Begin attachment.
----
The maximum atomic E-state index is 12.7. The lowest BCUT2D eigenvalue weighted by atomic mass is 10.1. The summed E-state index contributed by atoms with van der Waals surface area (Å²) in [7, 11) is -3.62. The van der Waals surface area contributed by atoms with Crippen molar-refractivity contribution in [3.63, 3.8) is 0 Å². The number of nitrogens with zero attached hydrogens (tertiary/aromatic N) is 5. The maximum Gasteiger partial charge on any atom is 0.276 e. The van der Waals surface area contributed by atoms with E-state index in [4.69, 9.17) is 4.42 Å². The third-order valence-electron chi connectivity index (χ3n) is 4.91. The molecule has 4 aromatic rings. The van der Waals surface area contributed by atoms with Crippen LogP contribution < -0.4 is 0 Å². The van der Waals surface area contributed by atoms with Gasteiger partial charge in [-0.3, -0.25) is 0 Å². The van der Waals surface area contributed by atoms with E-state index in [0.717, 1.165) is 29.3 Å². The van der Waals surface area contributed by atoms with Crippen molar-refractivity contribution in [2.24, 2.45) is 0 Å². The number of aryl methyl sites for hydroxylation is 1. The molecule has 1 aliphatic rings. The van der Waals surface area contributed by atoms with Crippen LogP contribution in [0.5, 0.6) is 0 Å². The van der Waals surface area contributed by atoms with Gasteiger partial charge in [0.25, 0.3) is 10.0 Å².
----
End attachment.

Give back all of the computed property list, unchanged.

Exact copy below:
The maximum atomic E-state index is 12.7. The lowest BCUT2D eigenvalue weighted by atomic mass is 10.1. The summed E-state index contributed by atoms with van der Waals surface area (Å²) in [7, 11) is -3.62. The van der Waals surface area contributed by atoms with Crippen molar-refractivity contribution in [3.63, 3.8) is 0 Å². The number of nitrogens with zero attached hydrogens (tertiary/aromatic N) is 5. The maximum Gasteiger partial charge on any atom is 0.276 e. The van der Waals surface area contributed by atoms with E-state index in [4.69, 9.17) is 4.42 Å². The third-order valence-electron chi connectivity index (χ3n) is 4.91. The molecule has 4 aromatic rings. The van der Waals surface area contributed by atoms with Crippen LogP contribution < -0.4 is 0 Å². The van der Waals surface area contributed by atoms with Gasteiger partial charge in [-0.3, -0.25) is 0 Å². The van der Waals surface area contributed by atoms with E-state index in [0.717, 1.165) is 29.3 Å². The van der Waals surface area contributed by atoms with Crippen molar-refractivity contribution in [2.24, 2.45) is 0 Å². The number of aryl methyl sites for hydroxylation is 1. The molecule has 1 aliphatic rings. The van der Waals surface area contributed by atoms with Crippen LogP contribution in [0.5, 0.6) is 0 Å². The van der Waals surface area contributed by atoms with Gasteiger partial charge in [0.25, 0.3) is 10.0 Å².